Oct 5, 2012
UK ranks low in non-drug 2009 H1N1 protective steps
People in Great Britain lagged substantially behind those in other countries in taking non-drug prevention steps during the 2009 H1N1 influenza pandemic, according to a study today in Lancet Infectious Diseases. US researchers conducted phone interview of 900 people each in Britain, Argentina, Mexico, and Japan, as well as 911 people in the United States. They found that only 25% of UK respondents coughed or sneezed into their elbow or shoulder more frequently (compared with 84% in Argentina, 82% in Mexico, 55% in the US, and 33% in Japan). Rates for more frequent hand washing and covering of coughs and sneezes were, respectively: UK, 53%, 29%; Argentina, 89%, 64%; Mexico, 86%, 77%; US, 72%, 61%; and Japan, 72%, 48%. The pattern of low UK rates also held for social-distancing behaviors such as avoiding contact with individuals, avoiding crowds, and avoiding travel. The researchers added, however, "These non-pharmaceutical behaviours did not reduce the likelihood of getting vaccinated in any country." The rate of flu-vaccine uptake, though, was low in all the countries: Mexico, 33%; US, 27%; Japan, 25%; UK, 19%; and Argentina, 16%.
Oct 5 Lancet Infect Dis abstract
ECDC report explores flu vaccine for kids, pregnant women
The European Centre for Disease Prevention and Control (ECDC) yesterday published a technical report that explores various approaches to targeting children for flu vaccination, as well as the evidence supporting flu vaccination in pregnant women. The report comes down most favorably for targeted immunization of kids with risk factors and for vaccinating pregnant women who have no known contraindications. The systematic review analyzed data on the burden of seasonal and pandemic flu and on the safety, efficacy, effectiveness, and cost-effectiveness of seasonal and pandemic flu vaccines in these populations. The agency does not deliver hard-and-fast recommendations but instead lists pros and cons for (1) universal vaccination of all children 6 months to 18 years old, (2) universal vaccination of children 6 months to 4 years old, (3) targeted immunization of kids 6 months to 18 years old with risk factors, and (4) annual flu vaccination for all pregnant women who don't have contraindications. The report provides a detailed analysis of each approach, including gaps in the existing data, but lists no cons to the targeted approach to children with risk factors. The only con listed for pregnant women is a lack of data specifically for European women.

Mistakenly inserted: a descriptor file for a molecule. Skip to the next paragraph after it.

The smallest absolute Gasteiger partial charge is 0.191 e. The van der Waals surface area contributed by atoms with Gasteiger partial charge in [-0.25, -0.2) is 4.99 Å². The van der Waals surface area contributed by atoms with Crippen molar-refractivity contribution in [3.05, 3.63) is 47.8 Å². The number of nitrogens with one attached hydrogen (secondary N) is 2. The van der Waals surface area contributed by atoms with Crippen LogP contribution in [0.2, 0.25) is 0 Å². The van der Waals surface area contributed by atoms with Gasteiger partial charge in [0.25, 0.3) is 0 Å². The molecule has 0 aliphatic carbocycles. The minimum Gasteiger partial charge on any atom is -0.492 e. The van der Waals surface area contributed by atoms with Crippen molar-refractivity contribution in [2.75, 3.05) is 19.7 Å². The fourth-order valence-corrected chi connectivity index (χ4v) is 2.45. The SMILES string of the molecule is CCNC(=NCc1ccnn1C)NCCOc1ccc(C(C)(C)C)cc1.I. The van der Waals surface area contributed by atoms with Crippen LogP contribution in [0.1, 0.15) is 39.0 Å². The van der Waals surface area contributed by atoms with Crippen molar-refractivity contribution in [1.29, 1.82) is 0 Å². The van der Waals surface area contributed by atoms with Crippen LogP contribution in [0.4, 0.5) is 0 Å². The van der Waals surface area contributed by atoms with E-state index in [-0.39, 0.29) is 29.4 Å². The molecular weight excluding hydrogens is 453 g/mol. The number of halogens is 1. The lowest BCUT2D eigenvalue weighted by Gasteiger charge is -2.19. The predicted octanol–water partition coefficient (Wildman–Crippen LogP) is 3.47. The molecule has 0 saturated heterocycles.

Oct 4 ECDC technical report
Oct 4 ECDC press release
CDC reports no new variant H3N2 cases
No new variant H3N2 influenza infections were reported last week, keeping the national total at 306, the US Centers for Disease Control and Prevention (CDC) said today in its weekly influenza update. Most cases occurred after prolonged swine exposure, and though some instances of likely human-to-human spread have been reported, no sustained transmission has been seen. Markers of seasonal flu activity were at levels normal for this time year. Deaths from pneumonia and flu were slightly above the seasonal baseline but below the epidemic threshold, and no pediatric flu deaths were reported, keeping the total at 34 for the 2011-2012 season. On Oct 12 the CDC will resume posting its more extended weekly flu reports, according to a note posted in May on its situation update weekly summary Web page.
Oct 5 CDC weekly flu update